Forget it. A runaway leader problem would be created because completed tunnels can't be touched. Whether they were originally risky, high-scoring tunnels or not, there comes a point where one person might have so many points that nobody else can catch up.
I'd rather not add a layer of complexity that would allow completed tunnels to collapse. In addition to being confusing, it would probably make players question why tunnels should be completed in the first place.
Instead, I think I'll stick with the single tunnel system from GrimTunnel. Players can already press their luck. It's just that it happens with opposing tunnels instead of their own. Players have to decide whether to place high point cards that can be struck down at once or low point cards that make earlier segments harder to collapse. Then they have to hope the other players don't mess it up.
In addition, the math for deciding battle results has been simplified. First, double power cards have been removed. Each card is either positive, negative or ignored. Second, only one faction will be played at a time. Players only have to read a single value per card and each side has only one faction of support cards.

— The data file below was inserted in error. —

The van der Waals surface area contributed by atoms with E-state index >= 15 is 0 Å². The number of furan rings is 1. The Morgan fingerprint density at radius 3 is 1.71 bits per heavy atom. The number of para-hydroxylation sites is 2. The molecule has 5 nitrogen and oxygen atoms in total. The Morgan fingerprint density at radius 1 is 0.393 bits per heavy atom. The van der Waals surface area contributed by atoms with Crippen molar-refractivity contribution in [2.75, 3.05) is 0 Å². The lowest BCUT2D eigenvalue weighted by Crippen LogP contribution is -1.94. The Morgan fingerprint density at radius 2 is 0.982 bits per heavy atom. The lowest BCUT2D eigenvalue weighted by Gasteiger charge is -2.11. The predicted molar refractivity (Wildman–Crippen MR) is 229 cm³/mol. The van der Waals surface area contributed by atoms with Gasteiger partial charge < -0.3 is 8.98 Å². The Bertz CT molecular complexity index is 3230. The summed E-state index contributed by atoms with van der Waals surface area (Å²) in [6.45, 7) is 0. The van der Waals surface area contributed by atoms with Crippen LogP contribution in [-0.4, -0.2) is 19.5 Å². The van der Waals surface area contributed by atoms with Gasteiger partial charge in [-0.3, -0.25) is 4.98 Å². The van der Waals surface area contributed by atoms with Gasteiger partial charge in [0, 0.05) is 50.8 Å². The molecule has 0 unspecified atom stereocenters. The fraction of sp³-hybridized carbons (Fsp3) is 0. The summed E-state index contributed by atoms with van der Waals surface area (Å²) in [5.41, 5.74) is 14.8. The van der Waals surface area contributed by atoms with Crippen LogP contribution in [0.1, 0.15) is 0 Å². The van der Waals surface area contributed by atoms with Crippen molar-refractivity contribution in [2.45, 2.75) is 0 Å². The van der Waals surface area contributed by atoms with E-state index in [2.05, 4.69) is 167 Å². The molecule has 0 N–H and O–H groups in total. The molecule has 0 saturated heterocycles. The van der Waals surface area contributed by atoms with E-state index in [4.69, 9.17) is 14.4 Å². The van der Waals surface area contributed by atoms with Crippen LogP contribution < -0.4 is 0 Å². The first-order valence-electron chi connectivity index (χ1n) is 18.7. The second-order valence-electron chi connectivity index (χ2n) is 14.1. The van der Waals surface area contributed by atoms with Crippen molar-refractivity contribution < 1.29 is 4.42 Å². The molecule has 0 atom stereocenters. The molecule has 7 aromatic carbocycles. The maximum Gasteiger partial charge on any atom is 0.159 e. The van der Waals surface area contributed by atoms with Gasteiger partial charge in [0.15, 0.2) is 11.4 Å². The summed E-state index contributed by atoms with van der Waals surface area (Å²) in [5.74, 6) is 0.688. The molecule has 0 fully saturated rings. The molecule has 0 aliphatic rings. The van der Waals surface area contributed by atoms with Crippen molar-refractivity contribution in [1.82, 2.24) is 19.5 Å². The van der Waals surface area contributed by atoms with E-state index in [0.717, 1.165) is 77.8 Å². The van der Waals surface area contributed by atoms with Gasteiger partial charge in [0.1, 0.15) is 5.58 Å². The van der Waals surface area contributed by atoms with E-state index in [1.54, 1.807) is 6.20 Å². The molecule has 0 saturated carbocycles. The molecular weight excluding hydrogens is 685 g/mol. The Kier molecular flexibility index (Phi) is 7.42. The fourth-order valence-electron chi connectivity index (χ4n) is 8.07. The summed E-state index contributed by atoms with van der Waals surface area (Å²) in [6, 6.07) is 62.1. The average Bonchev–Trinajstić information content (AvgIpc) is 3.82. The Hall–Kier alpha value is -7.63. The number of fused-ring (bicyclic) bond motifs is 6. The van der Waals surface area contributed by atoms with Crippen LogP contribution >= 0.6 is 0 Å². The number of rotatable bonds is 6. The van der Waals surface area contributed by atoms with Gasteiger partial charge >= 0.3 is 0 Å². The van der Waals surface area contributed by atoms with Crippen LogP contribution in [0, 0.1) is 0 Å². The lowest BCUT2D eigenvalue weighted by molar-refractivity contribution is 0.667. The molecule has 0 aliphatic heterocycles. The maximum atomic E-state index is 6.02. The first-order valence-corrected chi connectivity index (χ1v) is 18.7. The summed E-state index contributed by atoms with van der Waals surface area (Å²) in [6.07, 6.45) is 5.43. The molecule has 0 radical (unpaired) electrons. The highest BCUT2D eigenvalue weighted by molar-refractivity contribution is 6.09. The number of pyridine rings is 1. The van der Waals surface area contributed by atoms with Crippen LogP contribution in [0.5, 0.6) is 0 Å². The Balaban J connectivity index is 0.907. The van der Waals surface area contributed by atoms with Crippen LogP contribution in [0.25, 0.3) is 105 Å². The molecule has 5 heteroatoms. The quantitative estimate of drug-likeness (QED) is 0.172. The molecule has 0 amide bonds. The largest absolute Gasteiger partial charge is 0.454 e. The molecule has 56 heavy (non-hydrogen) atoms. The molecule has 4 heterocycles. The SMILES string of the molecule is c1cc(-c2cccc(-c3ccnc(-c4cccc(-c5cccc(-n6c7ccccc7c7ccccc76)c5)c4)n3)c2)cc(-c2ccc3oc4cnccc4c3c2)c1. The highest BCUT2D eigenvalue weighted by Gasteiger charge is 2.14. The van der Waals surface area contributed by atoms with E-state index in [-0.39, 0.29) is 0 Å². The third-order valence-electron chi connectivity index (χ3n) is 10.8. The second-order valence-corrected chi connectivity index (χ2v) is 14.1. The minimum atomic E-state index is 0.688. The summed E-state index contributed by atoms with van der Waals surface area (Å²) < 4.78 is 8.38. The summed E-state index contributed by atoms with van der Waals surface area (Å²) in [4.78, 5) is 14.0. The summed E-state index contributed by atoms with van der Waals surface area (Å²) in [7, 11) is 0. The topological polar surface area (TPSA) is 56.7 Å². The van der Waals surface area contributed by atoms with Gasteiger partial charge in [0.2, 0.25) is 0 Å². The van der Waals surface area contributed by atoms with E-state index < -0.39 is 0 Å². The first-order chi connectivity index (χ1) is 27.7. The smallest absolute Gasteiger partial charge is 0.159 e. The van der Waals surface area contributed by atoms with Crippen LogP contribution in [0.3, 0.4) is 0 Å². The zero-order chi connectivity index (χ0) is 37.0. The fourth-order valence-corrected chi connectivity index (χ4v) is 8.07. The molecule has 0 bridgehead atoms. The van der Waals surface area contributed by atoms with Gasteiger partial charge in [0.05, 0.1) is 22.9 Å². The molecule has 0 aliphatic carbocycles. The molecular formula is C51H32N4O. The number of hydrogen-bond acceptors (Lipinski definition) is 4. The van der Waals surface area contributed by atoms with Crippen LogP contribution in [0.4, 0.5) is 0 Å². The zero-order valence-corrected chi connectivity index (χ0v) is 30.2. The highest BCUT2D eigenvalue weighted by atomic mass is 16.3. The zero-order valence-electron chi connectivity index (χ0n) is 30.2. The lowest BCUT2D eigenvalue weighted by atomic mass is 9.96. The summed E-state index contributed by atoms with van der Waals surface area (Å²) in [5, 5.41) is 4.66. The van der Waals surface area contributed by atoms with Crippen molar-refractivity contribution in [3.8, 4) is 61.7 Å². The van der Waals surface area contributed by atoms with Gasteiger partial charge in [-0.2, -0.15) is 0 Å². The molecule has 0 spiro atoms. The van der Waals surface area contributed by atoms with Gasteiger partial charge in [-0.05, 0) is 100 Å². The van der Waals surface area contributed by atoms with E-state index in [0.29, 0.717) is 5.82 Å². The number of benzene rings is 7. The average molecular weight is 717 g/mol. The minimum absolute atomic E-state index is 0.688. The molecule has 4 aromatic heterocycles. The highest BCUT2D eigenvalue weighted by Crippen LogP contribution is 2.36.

I then added a brawler flag to cards with one positive and two negative results. Previously, these cards were nice to shove into an opponent's support, but it was risky to play them as one's own invaders/guards. The brawler flag gives them more value by allowing them to be played in addition to an invader/guard. This also creates a method for players to place more than one power point at a time now that the double power cards are gone.
Meanwhile, I've removed the card transfer effects that were on some cards. Most of the game involves passing cards through support so I don't see the point.
There's now less variation in my cards. I'm debating whether I should include multiple copies of some in each deck. Each player places roughly 5 cards per round, but some of them are reclaimed. I'm not yet sure how many are required for a game to last just long enough to reward planning... It's probably a good thing I'm creating a digital version first.
On the bright side, the game itself seems more solid.